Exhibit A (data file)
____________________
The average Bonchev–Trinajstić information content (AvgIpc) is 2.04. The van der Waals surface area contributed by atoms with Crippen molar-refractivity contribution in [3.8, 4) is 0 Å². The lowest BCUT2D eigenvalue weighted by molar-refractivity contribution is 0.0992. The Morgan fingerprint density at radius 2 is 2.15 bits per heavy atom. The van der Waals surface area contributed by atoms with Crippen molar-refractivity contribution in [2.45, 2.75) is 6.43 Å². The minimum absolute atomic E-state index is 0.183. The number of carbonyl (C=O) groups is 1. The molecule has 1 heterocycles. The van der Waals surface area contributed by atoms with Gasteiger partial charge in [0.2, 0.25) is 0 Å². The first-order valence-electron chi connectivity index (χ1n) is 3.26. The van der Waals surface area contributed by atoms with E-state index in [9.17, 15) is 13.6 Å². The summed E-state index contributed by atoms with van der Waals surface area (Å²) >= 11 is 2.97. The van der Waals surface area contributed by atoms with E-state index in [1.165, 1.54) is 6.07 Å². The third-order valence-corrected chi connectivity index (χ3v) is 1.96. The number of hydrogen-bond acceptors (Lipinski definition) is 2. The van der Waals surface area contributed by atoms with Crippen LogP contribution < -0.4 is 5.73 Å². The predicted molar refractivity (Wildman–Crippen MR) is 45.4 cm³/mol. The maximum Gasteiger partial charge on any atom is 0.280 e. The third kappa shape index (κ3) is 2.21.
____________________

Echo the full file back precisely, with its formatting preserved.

The average Bonchev–Trinajstić information content (AvgIpc) is 2.04. The van der Waals surface area contributed by atoms with Crippen molar-refractivity contribution in [3.8, 4) is 0 Å². The lowest BCUT2D eigenvalue weighted by molar-refractivity contribution is 0.0992. The Morgan fingerprint density at radius 2 is 2.15 bits per heavy atom. The van der Waals surface area contributed by atoms with Crippen molar-refractivity contribution in [2.45, 2.75) is 6.43 Å². The minimum absolute atomic E-state index is 0.183. The number of carbonyl (C=O) groups is 1. The molecule has 1 heterocycles. The van der Waals surface area contributed by atoms with Gasteiger partial charge in [0.2, 0.25) is 0 Å². The first-order valence-electron chi connectivity index (χ1n) is 3.26. The van der Waals surface area contributed by atoms with E-state index in [9.17, 15) is 13.6 Å². The summed E-state index contributed by atoms with van der Waals surface area (Å²) >= 11 is 2.97. The van der Waals surface area contributed by atoms with E-state index in [1.165, 1.54) is 6.07 Å². The third-order valence-corrected chi connectivity index (χ3v) is 1.96. The number of hydrogen-bond acceptors (Lipinski definition) is 2. The van der Waals surface area contributed by atoms with Crippen LogP contribution < -0.4 is 5.73 Å². The predicted molar refractivity (Wildman–Crippen MR) is 45.4 cm³/mol. The maximum Gasteiger partial charge on any atom is 0.280 e. The third kappa shape index (κ3) is 2.21.